You hide certain thoughts and fears of yourself because that's how you coped as a child. Neglecting those thoughts and fears is neglecting a part of yourself that you have suppressed.
As a child, the only time you felt safe at home was the few minutes right after you wake up every morning, lying in bed under the covers. It was the only time you felt protected in your own house, because you could never tell what might happen once you walk out of your room, whether your parent would be in a horrible mood and take it out on you once again, or if you'd have to helplessly watch as someone you love is mistreated right in front of you.
Experiencing childhood trauma or being a witness to abuse can leave scars that last a lifetime. Even as an adult, you can still see how it affects your relationship with others and even the relationship you have with yourself. Anyone who experienced trauma as a kid would show some or all of the following signs in adulthood.
If you were regularly exposed to experiences that terrified you as a child, it's possible that certain situations easily make you nervous and anxious as an adult. A study published on the South African Journal of Psychiatry analyzed the relationship between Social Anxiety Disorder (SAD) and childhood trauma. And it was concluded that "more childhood trauma exposure appears to be associated with greater SAD severity". This could be why you are withdrawn and why certain seemingly ordinary social situations frighten you or make you anxious.
Having been abused emotionally, physically, or sexually by someone who was meant to protect you as a child can affect how you see other caregivers in your adult life, according to the Sylvia Brafman Mental Health Center. You are convinced that they will never keep you safe and might do what was done to you as a child. And because of this, you stop yourself from trusting anyone who can possibly take the role of a protector or a caregiver in your life.
It's possible that you live your life now hoping that the people in your life won't abandon you like you were abandoned as a child. But because of the trauma you faced, it's possible that you are abandoning or neglecting parts of yourself as an adult. "We end up passive, and we don't live up to our potential. The passive person says to him or herself, 'I know what I need to do but I don't do it'," wrote Andrea Brandt, marriage and family therapist, for Psychology Today. "When we bury our feelings, we bury who we are. Because of childhood emotional trauma, we may have learned to hide parts of ourselves."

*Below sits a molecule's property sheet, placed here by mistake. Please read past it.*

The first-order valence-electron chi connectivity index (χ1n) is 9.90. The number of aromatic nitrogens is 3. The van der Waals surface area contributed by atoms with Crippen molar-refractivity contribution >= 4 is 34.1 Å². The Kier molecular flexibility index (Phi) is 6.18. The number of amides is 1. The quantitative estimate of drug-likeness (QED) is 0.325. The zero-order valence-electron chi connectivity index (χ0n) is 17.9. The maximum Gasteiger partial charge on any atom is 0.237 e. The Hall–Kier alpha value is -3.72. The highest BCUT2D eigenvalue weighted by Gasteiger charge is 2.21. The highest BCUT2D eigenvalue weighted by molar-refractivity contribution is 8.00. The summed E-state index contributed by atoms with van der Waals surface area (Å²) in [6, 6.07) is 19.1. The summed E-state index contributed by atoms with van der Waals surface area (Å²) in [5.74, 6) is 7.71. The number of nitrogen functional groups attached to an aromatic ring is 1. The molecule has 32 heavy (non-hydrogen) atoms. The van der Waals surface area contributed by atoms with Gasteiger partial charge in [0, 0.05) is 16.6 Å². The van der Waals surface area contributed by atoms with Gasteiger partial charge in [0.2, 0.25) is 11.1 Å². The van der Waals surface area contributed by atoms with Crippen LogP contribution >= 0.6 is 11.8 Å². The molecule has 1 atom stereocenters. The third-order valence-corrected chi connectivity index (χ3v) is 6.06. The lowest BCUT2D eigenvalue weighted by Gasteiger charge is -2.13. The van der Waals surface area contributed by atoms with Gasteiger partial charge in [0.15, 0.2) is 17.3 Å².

Once you have found your safe spot as an adult, it's likely you might not want to disturb your environment or your relationships. You might avoid risks because you're afraid of the outcome. A study published on JAMA Network found that "childhood trauma casts a long and wide-ranging shadow" and it can impact different domains of your life, including your health, social functioning, and financial/educational functioning.
Being constantly exposed to stressful situations in your childhood could have affected how your response system developed, as explained by NCTSN (The National Child Traumatic Stress Network). Now, when you're in a situation that might normally lead to ordinary levels of stress, you might experience more significant reactivity, sometimes with rapid breathing or your heart pounding. You might even completely "shut down" in some situations. And because of this, others who might not understand what you're going through or what you've been through might think that you're overreacting.
It may take years to undo the effects of a traumatic childhood, but it is possible with the right help. The experiences you had and saw as a child were out of your control. And it's not fair to you or your potential to let your past control your present and your future. Ask for help, seek therapy, and you could take your first step towards a better future.
Disclaimer: This article is based on facts collated from different sources. The views expressed here are those of the writer.